Black Parenting Joy
Essays by seven moms who say it loud: They could not be more proud.
The Cheering Section
Taylor Harris has taught her son and daughters that Black excellence isn’t just inspiring but a reminder that they, too, possess the ability to be extraordinary.
MY 4-YEAR-OLD daughter, rapt, points at the TV: “This is the first time we’ve heard Nia Dennis speak!” The UCLA gymnast, whose January floor routine celebrating Black culture went viral, is being interviewed. We’d watched the routine several times as a family. My three young children don’t know the music of Missy Elliot or Tupac Shakur; they couldn’t name the dances Nia did if asked. Yet watching her spin through the air and nail landings with conviction, witnessing how she flipped her long ponytail with purposeful sass, lifted their mouths into smiles, pulled gasps and giggles of delight from their stomachs. Nia was flying through space.
In his series Infinite Essence, artist Mikael Owunna presents Black bodies as celestial. Dazzling in fluorescent paint, these bodies, shot by his camera, cannot be unjustly destroyed. They are protected, part of the cosmos. Looking at his art feels a bit like peeking in on the beginning, on a time before racism. I’m no photographer, but as a Black mother, I innately understand the need
to remember that our bodies are gorgeous constellations, no matter what the world may say.
It’s this “no matter” that my kids have already begun to grasp, doing so long before I did when I was young. After Amanda Gorman stepped up to the podium at the inauguration, radiant in yellow, her hair a mark of royalty, my 10-year-old daughter feverishly researched her for days. “She has a speech impediment like me!” and “She likes Hamilton too!” I am watching my baby witness beauty, discover likeness. “I hear Oprah gave her some type of bird ring?” she told me, enthralled.
I tell my children about memoir and legacy, and how those who no longer live among us, live among us. It seems to make an impression. My son, 8 years old and slender with glasses and bronze-colored cheeks, climbs atop our couch one morning in April. He’s cut out words, written in Crayola, and now he tapes them high on the wall, near the ceiling. “Happy Birthday Maya Angelou!” they read. A child more drawn to numbers than letters, he has searched for the dates she was born and died and invites us all to celebrate her.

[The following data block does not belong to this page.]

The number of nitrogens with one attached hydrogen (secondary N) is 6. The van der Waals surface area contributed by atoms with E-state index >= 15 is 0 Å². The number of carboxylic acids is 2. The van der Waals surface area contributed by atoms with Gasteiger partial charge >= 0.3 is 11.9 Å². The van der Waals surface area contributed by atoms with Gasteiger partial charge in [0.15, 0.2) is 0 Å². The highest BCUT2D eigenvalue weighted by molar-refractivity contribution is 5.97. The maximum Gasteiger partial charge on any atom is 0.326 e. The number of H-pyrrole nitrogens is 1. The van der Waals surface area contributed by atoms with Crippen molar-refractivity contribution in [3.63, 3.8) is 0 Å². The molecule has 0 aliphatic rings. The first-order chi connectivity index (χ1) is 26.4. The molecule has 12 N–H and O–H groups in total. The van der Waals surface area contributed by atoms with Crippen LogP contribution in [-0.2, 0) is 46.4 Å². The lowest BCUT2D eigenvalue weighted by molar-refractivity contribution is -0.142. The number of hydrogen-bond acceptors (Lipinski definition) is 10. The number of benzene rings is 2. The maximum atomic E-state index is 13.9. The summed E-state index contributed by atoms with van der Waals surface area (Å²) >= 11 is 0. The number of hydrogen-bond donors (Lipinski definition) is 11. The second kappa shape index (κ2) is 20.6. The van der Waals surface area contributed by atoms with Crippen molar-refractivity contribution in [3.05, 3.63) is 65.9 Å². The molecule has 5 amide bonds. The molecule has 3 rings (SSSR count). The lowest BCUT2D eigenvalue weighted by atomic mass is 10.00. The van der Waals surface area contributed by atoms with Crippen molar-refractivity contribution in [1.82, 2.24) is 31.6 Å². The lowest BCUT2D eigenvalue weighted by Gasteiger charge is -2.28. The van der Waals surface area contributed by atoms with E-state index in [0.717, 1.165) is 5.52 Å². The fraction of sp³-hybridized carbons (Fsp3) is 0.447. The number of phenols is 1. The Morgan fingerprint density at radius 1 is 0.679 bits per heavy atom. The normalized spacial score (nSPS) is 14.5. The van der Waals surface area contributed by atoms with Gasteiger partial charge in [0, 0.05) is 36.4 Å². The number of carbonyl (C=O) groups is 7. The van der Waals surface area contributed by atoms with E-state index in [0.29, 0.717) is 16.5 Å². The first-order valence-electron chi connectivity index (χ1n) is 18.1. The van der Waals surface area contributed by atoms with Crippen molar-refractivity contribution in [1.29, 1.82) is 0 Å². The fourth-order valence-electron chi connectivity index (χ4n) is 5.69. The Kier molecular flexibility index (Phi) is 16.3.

I still worry. My 4-year-old hasn’t forgotten the time a classmate criticized her hair. But when I’m two-strand twisting it, when her sister says, “We can do anything with our hair!” I’m reassured. My children haven’t forgotten the glory in their Blackness. Taylor Harris’s memoir, This Boy We Made, will be published next year. She lives in Charlottesville, Virginia. to swim in the summer of 2018, it was the first thing their teacher taught them. Inhale, purse your lips, and push bubbles out as you go.
They had won the swim classes in a city lottery that year and loved the experience. In 2020, before we sheltered in place, the kids had their second round of swimming lessons at the local YMCA. Now the lesson was to allow the water to support them. They crouched, poised to jump in, their little toes curled around the edge of the pool, knees pressed against their pouty, shivering lips, arms stretched out wide, calling on some kind of power I think only children know. Their teacher guided them as they jumped, then hoisted their wet-suit-heavy bodies halfway out of the cold water. “Try again?” she said. Again and again they jumped, until their old fears were former ones.
During quarantine, evening baths were our only connection to water, a way to pass the hours, days, and months. I’m a born-and-bred New Yorker, and so are my kids. We made the most of what our city offered us in a trying time. But this past summer, given the opportunity to stay at a friend’s COVID-19-SAFE home with a pool, I watched my kids literally jump back in. They remembered what they knew, as easily as my son’s toes wagged in the
water, my daughter’s skinny limbs swayed from side to side, their curls soaked and woven into their long eyelashes, nested beside their wide and joyful mouths.
This image, my Black children happy in the water, is part of a bigger account of being Black—and of being a Black city kid. Accessibility to kids’ swimming classes, in New York City and across the country, has historically been tied to wealth and class, effectively perpetuating racism and classism. I have countless photos of prior summers in which my children run through splash pads with their bare, chunky feet, smiling and laughing. But this particular joy in the pool, of their full bodies connecting with the water, how they allowed themselves to trust it so easily, despite everything they had experienced that spring, was one of the most powerful sights I have beheld as a mother and a woman. It wasn’t just the happy faces of kids in a pool or only their remembered comfort with the water. It was a boundless freedom, something tangible and beautiful that they learned they had a right to access, and that they could. Because I’m lucky enough to be their mother, I can too. Latonya Yvette is the founder of the lifestyle blog LY and author of the book Woman of Color and is currently working on a memoir and a children’s book. She lives in Brooklyn, New York.